If we want to anticipate this, and measure the current impact, there are two routes open to us. Both are based on the recognition that prosperity is a function, not of income in the absolute, but of discretionary spending capacity (the income that remains after the cost of essentials, really meaning the cost of energy, has been deducted).

The first way of measuring the current impact of trend energy costs is a bottom-up measure of prosperity which factors in the cost of essentials at the individual level. The second, far more practical approach is to deduct the trend (not the current) cost of energy from reported GDP. Since the cost of all essentials – such as food, water, minerals, plastics and transport – is dictated by energy costs, deduction of the trend energy cost essentially identifies discretionary GDP.

The global situation and outlook is set out in fig. 5. As trend ECoEs have risen, a widening gap has emerged between the financial and the real economies. This shows up within individual experience as an increase in the proportion of incomes absorbed by essentials. For the economy as a whole, the proportion of GDP that has to be spent on energy and its derivatives – including food, water and basic materials – has been rising, crowding out scope for discretionary expenditures even where total GDP is supposedly increasing.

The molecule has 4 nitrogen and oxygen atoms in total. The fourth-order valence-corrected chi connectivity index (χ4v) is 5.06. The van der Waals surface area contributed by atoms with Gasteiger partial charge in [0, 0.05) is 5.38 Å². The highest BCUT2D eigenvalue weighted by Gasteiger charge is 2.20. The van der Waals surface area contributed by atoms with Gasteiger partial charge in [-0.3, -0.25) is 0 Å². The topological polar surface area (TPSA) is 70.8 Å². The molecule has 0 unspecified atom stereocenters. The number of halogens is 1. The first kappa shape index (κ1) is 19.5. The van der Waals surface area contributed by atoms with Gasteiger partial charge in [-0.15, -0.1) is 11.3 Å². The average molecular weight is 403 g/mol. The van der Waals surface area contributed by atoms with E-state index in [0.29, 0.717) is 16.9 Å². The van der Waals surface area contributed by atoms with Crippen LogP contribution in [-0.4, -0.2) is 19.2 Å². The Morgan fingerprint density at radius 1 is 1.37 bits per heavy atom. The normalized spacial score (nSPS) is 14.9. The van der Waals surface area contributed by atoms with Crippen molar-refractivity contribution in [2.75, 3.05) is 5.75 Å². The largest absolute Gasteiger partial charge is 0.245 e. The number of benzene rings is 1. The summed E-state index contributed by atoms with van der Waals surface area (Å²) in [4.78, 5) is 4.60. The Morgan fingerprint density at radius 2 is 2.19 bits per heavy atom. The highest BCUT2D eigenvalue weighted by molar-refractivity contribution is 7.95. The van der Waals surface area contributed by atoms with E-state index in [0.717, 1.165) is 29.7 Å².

To picture what this means in practice, imagine a government health system whose share of GDP is constant, so that cash resources increase in line with GDP. This ought to make it possible for health provision to be enhanced – but the opposite happens, because the cost of essentials absorbs a growing proportion of its budget.

In due course, this “crowding out” will impact investment in discretionary areas, meaning that headline GDP itself will start to fall. But prosperity – as it is experienced both individually and in the aggregate – will fall before the deterioration in the underlying situation is reflected in GDP.

Fig. 5: World financial and real economies80-5